I usually get asked about my home-offices. Apparently, people seem to like them and ask for tips on how to create their own. In order to address this, I wrote a huge article about office design back in October 2011 using the story to build my workplace when I was working from home at IBM.
Since then, a lot has changed. Technology evolved a lot in the past 3 years and today my home-office is completely different. So, I thought that an update for that article is adequate. What I am going to show here is valid not only for home-offices, but for traditional offices as well.
Apple released last Wednesday the new version of its mobile operating system, iOS 8. As usual, the mobile OS was first unveiled at Apple’s Worldwide Developers Conference in June and released right before the new iPhone models, the iPhone 6 and the iPhone 6 Plus, which debuted last Friday.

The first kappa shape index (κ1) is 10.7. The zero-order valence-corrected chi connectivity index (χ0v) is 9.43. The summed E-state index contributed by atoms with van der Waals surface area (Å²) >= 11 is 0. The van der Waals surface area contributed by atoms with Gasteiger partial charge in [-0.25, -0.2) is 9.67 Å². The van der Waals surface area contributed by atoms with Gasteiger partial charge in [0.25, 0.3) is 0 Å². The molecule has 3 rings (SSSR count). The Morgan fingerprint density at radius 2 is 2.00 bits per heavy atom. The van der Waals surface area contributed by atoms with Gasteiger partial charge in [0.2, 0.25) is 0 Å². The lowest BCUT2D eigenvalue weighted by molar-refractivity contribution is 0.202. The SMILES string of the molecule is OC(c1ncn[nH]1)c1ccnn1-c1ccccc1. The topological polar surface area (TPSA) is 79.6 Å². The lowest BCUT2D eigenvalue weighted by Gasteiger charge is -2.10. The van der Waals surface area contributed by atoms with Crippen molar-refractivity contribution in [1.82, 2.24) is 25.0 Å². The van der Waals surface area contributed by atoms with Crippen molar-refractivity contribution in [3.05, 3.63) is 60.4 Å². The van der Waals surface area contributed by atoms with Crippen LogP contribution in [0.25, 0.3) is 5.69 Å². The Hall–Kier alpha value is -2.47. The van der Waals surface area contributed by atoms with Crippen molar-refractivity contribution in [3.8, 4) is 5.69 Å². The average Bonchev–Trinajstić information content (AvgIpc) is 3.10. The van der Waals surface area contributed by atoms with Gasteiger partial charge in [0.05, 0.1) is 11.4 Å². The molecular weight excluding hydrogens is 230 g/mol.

iOS 8, unlike its predecessor, is not a radical redesign, but an evolution and refinement of the OS. It addresses most of the problems of iOS 7 and brings a lot of improvements long due to the iPhone and the iPad. It also marks the openness of iOS, allowing 3rd party keyboards, 3rd party apps to communicate with each other and create extensions for non built-in services. Of course, Apple still controls most of the experience in iOS, but it opened the floodgates where it really matters.
I am reviewing iOS 8 running on a 16GB iPhone 5S and a 64GB iPad Air as the main devices. I also reviewed performance on the iPhone 4S, iPhone 5, iPad Mini (1st generation), iPad Mini with Retina Display and the iPad 2. Continue reading